Aaaand breathe……no…. out. Breathe out.

You take a breath, you sing. Concern sets in? Long phrase? Start again, this time with a bigger breath….

Singers spend a fair amount of time considering their breathing, as well they should. Very often, particularly in young or amateur singers, this takes the form of thinking exclusively about their inhale (“Did I take a big enough breath?!”). More astute or advanced singers spend time thinking about the coordination of their exhale with their vocalism. Even so, there is a great variety of advice to be found on the subject of “the breath” and what to do with it from different teachers and coaches. Some advocate versions of outward abdominal movement, while others advocate some version of abdominal tuck. Myriad other diametrically opposed viewpoints can be found among the legion of vocal professionals dispensing advice, but they all typically fall under the category of what is termed breath control. Emphasis on “control”.
In the last year I have become increasingly aware of an unspoken element to the whole breathing issue. First becoming conscious of it, I began to notice it playing out in many people, in many ways, myself included. It is a rarely verbalized, subconscious aspect that informs much of our approach to “attack” and phrasing. Most singers who spend any time thinking about this will, I have confidence, upon reflection find it to be true-

If we consider the breath as having a beginning, middle, and tail end; it is very often the case that most of us try, in one form or another, to linger in the beginning, or early, part of the exhale. Something in us has the sense that the first 1/3(?) of our exhale is the strongest. It is where we have the most air to play with, and it is therefore the optimal part of our breath, where we feel most of our singing should happen.
This is not something that many people would say, or may have ever actually thought to themselves. But ask yourself if you have perhaps ever acted upon this subconsciously. Do you not find that you have the most confidence in your tone, or your general sense of physical strength and command when you feel like you have fuller lungs? Have you not ever considered that, even though you made it through the phrase just fine, you’d like to take a larger breath next time, just so that you feel a little more confident, and that you aren’t running so near the end of your breath?
If one plans to take 1/3 of a pie as their portion, then 1/3 of a larger pie is a correspondingly bigger portion. This is very much a part of our response to long phrases, to simply take a larger breath. Not just that we will have sufficient breath to carry us through the phrase, but that we might linger in that optimal part of the breath for even longer, and thereby have some extra measure of control. And yet, this ignores the reality that the whole of the pie is at our disposal, and we neglect the other 2/3 of the pie to our detriment.
I propose that this is actually a very strong instinct that drives us whether we realize it or not. Certainly, there are perfectly normal biological inclinations that come along with the intake and expelling of air. Survival instincts. We feel them sometimes while swimming. However, there are two aspects of this that can interfere with the sung phrase-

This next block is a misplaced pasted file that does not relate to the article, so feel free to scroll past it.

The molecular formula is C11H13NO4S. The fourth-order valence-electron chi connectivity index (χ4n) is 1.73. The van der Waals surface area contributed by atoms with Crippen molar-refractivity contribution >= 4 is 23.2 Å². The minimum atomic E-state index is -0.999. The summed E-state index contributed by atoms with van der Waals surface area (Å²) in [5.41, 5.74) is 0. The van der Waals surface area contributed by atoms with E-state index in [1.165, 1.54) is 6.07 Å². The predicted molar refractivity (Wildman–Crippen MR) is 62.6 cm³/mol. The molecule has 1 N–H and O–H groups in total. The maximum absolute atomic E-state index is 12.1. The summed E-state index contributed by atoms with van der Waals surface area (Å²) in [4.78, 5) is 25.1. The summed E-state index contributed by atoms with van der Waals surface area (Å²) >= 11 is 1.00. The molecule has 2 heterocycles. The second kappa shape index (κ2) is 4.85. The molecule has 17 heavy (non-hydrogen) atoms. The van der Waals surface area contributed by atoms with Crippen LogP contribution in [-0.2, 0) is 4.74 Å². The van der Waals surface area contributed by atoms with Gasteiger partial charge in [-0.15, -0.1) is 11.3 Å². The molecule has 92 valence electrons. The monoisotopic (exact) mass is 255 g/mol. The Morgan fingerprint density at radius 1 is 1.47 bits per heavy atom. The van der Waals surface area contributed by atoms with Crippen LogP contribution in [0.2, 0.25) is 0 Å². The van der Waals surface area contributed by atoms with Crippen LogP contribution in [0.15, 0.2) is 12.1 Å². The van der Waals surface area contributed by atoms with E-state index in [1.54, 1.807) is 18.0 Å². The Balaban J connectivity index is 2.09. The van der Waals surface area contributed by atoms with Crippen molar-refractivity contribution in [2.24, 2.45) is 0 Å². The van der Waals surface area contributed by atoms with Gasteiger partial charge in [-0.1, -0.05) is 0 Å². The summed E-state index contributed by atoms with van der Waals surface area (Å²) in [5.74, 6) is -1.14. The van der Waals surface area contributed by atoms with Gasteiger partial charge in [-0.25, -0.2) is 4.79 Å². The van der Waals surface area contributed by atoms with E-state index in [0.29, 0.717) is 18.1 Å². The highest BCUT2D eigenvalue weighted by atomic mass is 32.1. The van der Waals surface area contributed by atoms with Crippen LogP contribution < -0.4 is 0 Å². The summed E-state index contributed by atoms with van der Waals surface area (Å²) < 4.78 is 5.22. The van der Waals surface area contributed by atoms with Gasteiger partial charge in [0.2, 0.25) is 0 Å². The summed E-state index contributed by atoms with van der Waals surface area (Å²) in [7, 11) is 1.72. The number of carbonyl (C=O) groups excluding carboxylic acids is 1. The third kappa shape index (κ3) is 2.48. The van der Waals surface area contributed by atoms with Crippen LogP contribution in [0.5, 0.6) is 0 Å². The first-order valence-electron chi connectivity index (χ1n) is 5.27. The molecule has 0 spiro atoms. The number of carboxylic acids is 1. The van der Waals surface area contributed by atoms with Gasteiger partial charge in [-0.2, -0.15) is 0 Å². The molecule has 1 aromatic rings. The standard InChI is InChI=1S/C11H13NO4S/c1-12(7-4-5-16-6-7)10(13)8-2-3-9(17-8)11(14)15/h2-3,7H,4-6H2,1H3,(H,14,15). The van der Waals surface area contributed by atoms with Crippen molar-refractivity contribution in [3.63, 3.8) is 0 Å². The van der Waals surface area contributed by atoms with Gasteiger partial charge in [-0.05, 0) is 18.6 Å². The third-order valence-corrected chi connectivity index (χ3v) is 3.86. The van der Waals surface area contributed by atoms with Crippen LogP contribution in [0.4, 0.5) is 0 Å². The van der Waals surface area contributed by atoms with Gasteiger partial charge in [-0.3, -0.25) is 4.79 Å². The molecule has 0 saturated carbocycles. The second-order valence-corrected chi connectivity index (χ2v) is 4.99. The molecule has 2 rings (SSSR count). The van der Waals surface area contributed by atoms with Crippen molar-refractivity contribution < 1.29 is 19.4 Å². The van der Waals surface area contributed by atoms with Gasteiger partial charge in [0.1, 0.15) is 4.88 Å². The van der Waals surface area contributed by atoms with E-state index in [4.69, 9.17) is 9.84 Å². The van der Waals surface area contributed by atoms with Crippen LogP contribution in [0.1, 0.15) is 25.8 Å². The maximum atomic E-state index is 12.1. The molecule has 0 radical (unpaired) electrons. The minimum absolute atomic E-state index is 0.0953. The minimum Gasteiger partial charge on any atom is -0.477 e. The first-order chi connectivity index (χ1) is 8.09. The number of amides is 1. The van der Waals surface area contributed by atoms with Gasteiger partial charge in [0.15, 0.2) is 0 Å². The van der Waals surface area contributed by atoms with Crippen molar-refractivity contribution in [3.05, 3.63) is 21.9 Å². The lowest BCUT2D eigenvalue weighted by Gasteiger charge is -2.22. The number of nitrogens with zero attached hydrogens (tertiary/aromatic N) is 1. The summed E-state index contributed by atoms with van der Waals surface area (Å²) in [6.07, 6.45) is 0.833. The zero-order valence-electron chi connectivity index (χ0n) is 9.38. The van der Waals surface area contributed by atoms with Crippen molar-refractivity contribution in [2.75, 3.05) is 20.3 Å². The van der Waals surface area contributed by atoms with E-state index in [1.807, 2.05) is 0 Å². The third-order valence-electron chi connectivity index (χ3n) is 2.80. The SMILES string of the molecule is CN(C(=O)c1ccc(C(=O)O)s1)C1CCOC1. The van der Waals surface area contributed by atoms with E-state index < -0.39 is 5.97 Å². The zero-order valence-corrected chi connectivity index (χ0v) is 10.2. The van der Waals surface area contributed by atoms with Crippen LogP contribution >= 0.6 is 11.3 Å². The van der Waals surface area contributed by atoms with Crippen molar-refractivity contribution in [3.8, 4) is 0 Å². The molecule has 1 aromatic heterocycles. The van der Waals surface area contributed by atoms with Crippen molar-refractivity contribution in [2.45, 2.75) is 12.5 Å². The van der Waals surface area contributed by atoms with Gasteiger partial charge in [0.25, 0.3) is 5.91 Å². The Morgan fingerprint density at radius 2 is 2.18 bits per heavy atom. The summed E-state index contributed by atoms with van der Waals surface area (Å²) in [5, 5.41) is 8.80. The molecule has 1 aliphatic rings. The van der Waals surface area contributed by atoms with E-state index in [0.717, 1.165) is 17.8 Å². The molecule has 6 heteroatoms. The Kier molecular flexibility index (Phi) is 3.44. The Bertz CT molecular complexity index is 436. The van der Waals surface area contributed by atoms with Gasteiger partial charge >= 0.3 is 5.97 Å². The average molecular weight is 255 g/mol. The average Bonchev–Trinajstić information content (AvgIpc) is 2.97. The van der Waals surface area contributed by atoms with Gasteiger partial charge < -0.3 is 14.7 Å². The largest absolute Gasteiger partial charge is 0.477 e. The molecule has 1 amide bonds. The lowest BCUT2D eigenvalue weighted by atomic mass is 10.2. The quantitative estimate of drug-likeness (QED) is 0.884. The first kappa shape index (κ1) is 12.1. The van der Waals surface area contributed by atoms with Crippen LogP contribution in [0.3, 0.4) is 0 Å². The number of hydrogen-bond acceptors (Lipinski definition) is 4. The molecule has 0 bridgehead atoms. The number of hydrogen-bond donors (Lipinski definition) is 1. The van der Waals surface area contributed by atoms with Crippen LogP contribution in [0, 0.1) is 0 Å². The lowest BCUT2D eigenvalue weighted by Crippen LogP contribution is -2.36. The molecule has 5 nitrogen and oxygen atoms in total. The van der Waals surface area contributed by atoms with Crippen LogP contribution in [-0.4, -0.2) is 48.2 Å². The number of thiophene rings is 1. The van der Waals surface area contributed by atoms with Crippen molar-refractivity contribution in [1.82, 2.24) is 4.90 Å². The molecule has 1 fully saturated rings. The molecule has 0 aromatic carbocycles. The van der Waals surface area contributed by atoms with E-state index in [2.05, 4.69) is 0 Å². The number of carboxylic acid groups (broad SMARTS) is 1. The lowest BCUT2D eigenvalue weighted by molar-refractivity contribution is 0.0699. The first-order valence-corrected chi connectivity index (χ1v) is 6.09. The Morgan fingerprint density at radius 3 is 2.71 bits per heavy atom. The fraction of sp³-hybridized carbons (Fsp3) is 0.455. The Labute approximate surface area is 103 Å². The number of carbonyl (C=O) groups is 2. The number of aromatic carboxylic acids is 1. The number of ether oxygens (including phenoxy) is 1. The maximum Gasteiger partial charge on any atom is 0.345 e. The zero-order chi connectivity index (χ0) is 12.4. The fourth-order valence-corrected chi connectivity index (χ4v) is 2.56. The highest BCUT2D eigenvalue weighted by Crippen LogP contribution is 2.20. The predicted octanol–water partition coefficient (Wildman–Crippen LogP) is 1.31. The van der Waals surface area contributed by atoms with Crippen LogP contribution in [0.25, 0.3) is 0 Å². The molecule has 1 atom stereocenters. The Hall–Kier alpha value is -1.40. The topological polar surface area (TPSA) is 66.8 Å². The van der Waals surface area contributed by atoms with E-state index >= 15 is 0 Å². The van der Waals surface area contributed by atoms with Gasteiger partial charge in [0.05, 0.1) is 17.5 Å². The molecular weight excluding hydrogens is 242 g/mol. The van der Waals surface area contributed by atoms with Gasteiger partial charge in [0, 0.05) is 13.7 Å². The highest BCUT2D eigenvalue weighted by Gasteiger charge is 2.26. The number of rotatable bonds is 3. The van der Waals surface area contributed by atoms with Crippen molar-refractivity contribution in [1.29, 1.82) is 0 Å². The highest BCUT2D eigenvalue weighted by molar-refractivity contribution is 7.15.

Firstly, this attempt to linger in only the first part of the breath leaves the middle and ends of the breath/phrase unexercised. The realities of singing are that some phrases are long and will require ascent, agility, or other such challenges near the ends of phrases. A singer does themself a serious disservice by not exercising the middle and ends of the phrases.
Secondly, the desire to always remain in the early part of the exhale can cause a person to take larger breaths than necessary, and also to withhold air, creating undue tensions around the breathing muscles, even as high as the clavicular areas and neck around the vocal mechanism. In some cases, this very tension, caused by fear of weakness in the middle and end of the breath span can result in unevenness in the early part of the breath, causing precisely the problem the singer sought to avoid.
Additionally, in seeming support of this observation, it is an interesting thing that I have encountered that, by far and away, the vast majority of people who speak of breath control are usually speaking more in terms of meting out breath, or rationing it in whatever measure they deem appropriate. Some sense pervades that an exhale, not kept in check, will spill out uncontrolled. And though I cannot say this categorically, in the vast majority of cases, if you are experiencing a loss of air, it is not the air that is the problem. One should check their phonation. There is a very good chance that one is simply not making complete or consistent contact of the vocal folds and air is simply leaking out. Generally speaking, the mere fact of your full voice being in the pathway of your air will be sufficient resistance to prevent air from eeking out, unused. Suffice to say that, in all but extreme cases, if you are phonating completely, you should not need to try to retain or withhold air. There is a reason we take a new breath at the ends of phrases…… cause we are out.

Advertisements
This entry was posted in Vocal Development and Mechanics. Bookmark the permalink.